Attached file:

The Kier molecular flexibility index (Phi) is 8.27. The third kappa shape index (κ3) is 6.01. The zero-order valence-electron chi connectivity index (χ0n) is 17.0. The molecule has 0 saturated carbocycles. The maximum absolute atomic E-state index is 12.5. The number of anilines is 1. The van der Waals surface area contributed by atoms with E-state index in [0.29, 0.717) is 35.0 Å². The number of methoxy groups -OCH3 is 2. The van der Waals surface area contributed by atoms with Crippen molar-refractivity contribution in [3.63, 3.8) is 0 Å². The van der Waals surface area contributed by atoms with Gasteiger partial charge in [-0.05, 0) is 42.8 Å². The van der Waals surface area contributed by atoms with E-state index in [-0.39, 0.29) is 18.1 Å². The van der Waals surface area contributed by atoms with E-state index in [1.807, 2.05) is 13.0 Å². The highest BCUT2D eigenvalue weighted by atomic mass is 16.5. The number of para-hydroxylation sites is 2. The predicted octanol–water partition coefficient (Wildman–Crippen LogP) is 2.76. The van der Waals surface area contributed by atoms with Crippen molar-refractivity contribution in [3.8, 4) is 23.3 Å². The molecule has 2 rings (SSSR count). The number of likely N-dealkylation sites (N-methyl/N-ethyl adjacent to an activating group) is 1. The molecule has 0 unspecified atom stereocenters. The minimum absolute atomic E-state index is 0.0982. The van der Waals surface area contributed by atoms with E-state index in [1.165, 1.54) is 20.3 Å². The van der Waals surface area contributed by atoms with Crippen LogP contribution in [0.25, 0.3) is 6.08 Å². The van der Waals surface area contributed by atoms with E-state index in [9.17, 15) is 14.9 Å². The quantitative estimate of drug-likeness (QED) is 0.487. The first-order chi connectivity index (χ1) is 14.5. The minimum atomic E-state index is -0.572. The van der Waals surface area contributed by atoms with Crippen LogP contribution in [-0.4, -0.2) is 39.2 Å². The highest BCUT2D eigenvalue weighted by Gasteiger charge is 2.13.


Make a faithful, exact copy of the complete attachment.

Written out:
The Kier molecular flexibility index (Phi) is 8.27. The third kappa shape index (κ3) is 6.01. The zero-order valence-electron chi connectivity index (χ0n) is 17.0. The molecule has 0 saturated carbocycles. The maximum absolute atomic E-state index is 12.5. The number of anilines is 1. The van der Waals surface area contributed by atoms with E-state index in [0.29, 0.717) is 35.0 Å². The number of methoxy groups -OCH3 is 2. The van der Waals surface area contributed by atoms with Crippen molar-refractivity contribution in [3.63, 3.8) is 0 Å². The van der Waals surface area contributed by atoms with Gasteiger partial charge in [-0.05, 0) is 42.8 Å². The van der Waals surface area contributed by atoms with E-state index in [-0.39, 0.29) is 18.1 Å². The van der Waals surface area contributed by atoms with E-state index in [1.807, 2.05) is 13.0 Å². The highest BCUT2D eigenvalue weighted by atomic mass is 16.5. The number of para-hydroxylation sites is 2. The predicted octanol–water partition coefficient (Wildman–Crippen LogP) is 2.76. The van der Waals surface area contributed by atoms with Crippen molar-refractivity contribution in [3.8, 4) is 23.3 Å². The molecule has 2 rings (SSSR count). The number of likely N-dealkylation sites (N-methyl/N-ethyl adjacent to an activating group) is 1. The molecule has 0 unspecified atom stereocenters. The minimum absolute atomic E-state index is 0.0982. The van der Waals surface area contributed by atoms with E-state index in [1.165, 1.54) is 20.3 Å². The van der Waals surface area contributed by atoms with Crippen LogP contribution in [0.25, 0.3) is 6.08 Å². The van der Waals surface area contributed by atoms with E-state index in [9.17, 15) is 14.9 Å². The quantitative estimate of drug-likeness (QED) is 0.487. The first-order chi connectivity index (χ1) is 14.5. The minimum atomic E-state index is -0.572. The van der Waals surface area contributed by atoms with Crippen LogP contribution in [-0.4, -0.2) is 39.2 Å². The highest BCUT2D eigenvalue weighted by Gasteiger charge is 2.13.